Gamestar Mechanic Teacher Blog

All posts from February, 2013

Kids Teaching Kids (and Parents)


Posted Feb. 12, 2013

CategoryGaming Community, Gaming Education


Sometimes the hardest part about teaching game design workshops is simply getting the participants to focus.  When kids (or adults!) get started designing games, it’s often tricky to pull their attention back to the group for a discussion, reflection session, or to move on to the next activity.  Sometimes it’s also hard to get participants motivated to work with people they don’t know, or on a project that doesn’t immediately seem intriguing.  Well, I think we found the solution to those issues: have kids teach kids.

We are in the middle of a workshop series around the National STEM Video Game Challenge.  This past weekend I attended a workshop at the American Museum of Natural History here in NYC.  While I’m usually the one leading these workshops, this time the workshop series is being lead by a group of awesome high schoolers from Global Kids.  I worked with the Global Kids before, so I knew they were great, but I hadn’t seen them in the role of teacher.  Our participants this past weekend were mostly middle and elementary school kids and a few parents.  Watching the kids respond to their high school-aged teachers was really inspiring; they were curious, engaged and ready to participate.  There’s something about kids learning from other kids who are just a few years older that makes the participants feel connected to the content – they actually see in front of them the opportunity for themselves to grow into game design experts.  They know it’s possible for kids to be awesome game designers and digital leaders because there is proof right there in their teachers.

Another key piece of the puzzle were the few scattered parents in the workshop.  These parents were not pro gamers and so had to defer to the Global Kids for expert advice.  Watching adults be the students, and the students be the teachers was empowering for all parties.  Kids saw they could teach their parents, parents saw potential for their kids to be youth leaders, and youth leaders validated their expertise by successfully engaging and teaching both parents and kids.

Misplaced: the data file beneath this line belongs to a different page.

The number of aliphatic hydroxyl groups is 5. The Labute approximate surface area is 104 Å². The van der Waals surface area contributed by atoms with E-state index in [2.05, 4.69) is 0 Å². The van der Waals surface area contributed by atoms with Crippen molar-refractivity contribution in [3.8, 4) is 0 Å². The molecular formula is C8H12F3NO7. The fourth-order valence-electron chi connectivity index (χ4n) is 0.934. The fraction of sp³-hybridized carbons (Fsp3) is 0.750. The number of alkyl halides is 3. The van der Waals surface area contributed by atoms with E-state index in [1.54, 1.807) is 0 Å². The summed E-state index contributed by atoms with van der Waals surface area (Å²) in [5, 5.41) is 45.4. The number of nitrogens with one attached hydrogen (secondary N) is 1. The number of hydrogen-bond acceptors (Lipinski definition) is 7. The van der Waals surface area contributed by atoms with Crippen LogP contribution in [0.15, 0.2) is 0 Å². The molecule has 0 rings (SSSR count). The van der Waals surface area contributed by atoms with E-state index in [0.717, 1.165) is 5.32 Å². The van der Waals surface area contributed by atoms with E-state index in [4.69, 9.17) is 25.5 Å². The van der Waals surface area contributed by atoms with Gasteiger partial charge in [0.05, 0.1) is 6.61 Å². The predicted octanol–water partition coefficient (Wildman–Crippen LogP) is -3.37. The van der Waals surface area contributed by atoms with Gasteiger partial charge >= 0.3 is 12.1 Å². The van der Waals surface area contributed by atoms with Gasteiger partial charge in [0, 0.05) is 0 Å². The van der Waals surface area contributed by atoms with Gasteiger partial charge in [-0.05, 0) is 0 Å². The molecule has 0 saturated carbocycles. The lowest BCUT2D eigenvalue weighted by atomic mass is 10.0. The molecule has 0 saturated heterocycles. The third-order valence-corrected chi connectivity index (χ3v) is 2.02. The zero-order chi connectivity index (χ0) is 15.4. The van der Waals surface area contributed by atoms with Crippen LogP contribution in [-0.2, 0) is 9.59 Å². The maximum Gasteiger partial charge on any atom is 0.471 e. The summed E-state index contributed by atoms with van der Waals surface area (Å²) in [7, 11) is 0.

Did I mention this was a six hour workshop?  Global Kids kept the energy high, the kids learning, and the atmosphere controlled the entire time.  Hats off to kids teaching kids!

Apprentice Badge


Posted Feb. 08, 2013

CategoryGaming Community, Gaming Education


Recently, the Gamestar team added two World Badges to the Gamestar Workshop.  The Apprentice Badge is for learners to prove they are ready to start on their pathway to being game designers.  The Mentor Badge is for educators to demonstrate they can effectively lead young game designers on their pathways.

While earning the Apprentice Badge is something that Gamestar players can do by themselves, taking your class through the badge together can be a fun and effective learning experience.

So, are your students ready to identify as game design apprentices?  This lesson plan walks you through the steps you need to have your students earn the Apprentice Badge as a class activity. This badge is portable (part of Mozilla’s Open Badge movement), so you can now show your commitment to others in the Gamestar Mechanic community, AND to fellow designers around the world.

The Apprentice Badge, as well as other badges on the Open Badge system, are representations of learning that may not be normally recognized.  We believe that when kids make games and go through the game design process, they deserve to be recognized for their hard work and the knowledge they gained.